Last week's mid-term elections in the US underscored the importance of energy issues for the US electorate. Shale gas, the Keystone pipeline, the Clean Climate Plan and EPA carbon regulators were major electoral issues in many US States. Energy, it seems, will increasingly become an electoral battleground and, perhaps, a decisive electoral issue for many governments around the world, particularly here in the West.
But how detrimental is the politicization of energy issues for long-term energy and environmental sustainability?
At the centre of this debate this week was Obama's Clean Climate Plan to reduce greenhouse emissions by 30% (based on 2005 levels) by 2030. The deal was framed by Republicans as yet another big government intervention and the new House Majority leader, Republican Senator Mitch McConnell, has vowed to rein in Obama's Environmental Protection Agency and its attempts to regulate pollution from coal-fired power plants. Despite the IPCC warnings just days prior of irreversible environmental decline if emissions are not be drastically curtailed, the anti-Clean Climate Plan stance clearly resonated with voters.
However, the quest to achieve energy independence has proven to be somewhat more popular with both the electorate and politicians alike. The political and economic will it galvanised led to a meteoric rise in shale amongst the Atlantic basin countries. It is a phenomena that has led to significantly reduced imports of Russian gas to western countries and a consequently stronger energy security outlook for the west (particularly in Europe).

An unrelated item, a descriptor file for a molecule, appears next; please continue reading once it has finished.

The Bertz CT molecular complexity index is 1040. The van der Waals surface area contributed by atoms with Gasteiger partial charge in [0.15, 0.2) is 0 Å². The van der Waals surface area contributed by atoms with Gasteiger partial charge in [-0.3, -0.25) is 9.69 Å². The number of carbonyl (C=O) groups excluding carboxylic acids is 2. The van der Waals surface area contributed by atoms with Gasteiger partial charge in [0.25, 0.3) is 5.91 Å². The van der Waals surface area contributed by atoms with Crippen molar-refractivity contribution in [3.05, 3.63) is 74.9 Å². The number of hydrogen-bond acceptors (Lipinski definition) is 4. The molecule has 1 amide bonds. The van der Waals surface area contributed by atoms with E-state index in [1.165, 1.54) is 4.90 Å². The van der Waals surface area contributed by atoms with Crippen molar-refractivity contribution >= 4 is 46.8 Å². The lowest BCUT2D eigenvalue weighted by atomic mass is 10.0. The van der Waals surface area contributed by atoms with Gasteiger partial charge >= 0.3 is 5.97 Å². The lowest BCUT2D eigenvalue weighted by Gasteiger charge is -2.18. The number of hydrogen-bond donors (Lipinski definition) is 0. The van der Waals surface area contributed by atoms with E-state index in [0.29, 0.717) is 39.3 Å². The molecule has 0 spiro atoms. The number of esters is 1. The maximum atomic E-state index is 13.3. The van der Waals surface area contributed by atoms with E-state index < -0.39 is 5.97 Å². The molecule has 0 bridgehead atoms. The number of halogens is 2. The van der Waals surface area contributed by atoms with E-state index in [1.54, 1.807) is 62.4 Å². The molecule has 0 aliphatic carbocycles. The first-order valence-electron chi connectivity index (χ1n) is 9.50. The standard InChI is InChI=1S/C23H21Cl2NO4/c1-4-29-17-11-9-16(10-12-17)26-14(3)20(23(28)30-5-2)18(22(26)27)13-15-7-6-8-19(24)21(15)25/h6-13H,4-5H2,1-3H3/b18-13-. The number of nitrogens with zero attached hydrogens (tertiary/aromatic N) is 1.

But while energy independence and achieving longer-term environmental sustainability are both vitally important, we need a popular discourse, particularly in the political arena, that does not prioritise one over the other. Both are in fact mutually inclusive. Long-term energy independence and security can only truly be achieved within the context of sourcing long-term sustainable energy that does not contribute to the kind of irreversible environmental damage the latest IPCC report warned of.
The haze of political rhetoric can also leave important issues unaddressed or insufficiently explained. For instance, while it may be expedient to speak of fast-approaching US energy independence, such an eventuality will likely not materialise any time soon because of the competitive disadvantage shale has against oil which has dipped to 82 dollars a barrel. Some experts estimate a further drop in oil prices could render shale extraction, which is significantly more expensive than extracting crude oil, unprofitable. This could off-set industry investment, which has largely been funded by cheap capital from Wall Street. Moreover, domestic US oil prices will continue to remain at the mercy of global oil markets. As such, greater control over oil supply through such projects as the Keystone pipeline will not necessarily mean sufficient control over oil pricing. This is a key reason for why the notion of an America that is energy independent enough to limit its engagement in the Middle East will probably not materialise anytime soon, particularly given only 10 percent of current US oil demand is supplied by the MENA region.
Looking forward, with Presidential elections in just two years' time and at a pivotal point in the trajectory of the US energy industry, the need for an informed, holistic discourse on energy and environment that broaches difficult political challenges like balancing longer-term sustainability with short-term gain is significant and timely. And given the polarising nature of an energy and climate debate that is often pulled towards ideological extremes and with populist rhetoric capable to reducing the complexities and hard truths of that debate to politically expedient slogans and narratives, meeting such a need will be as challenging as it is necessary.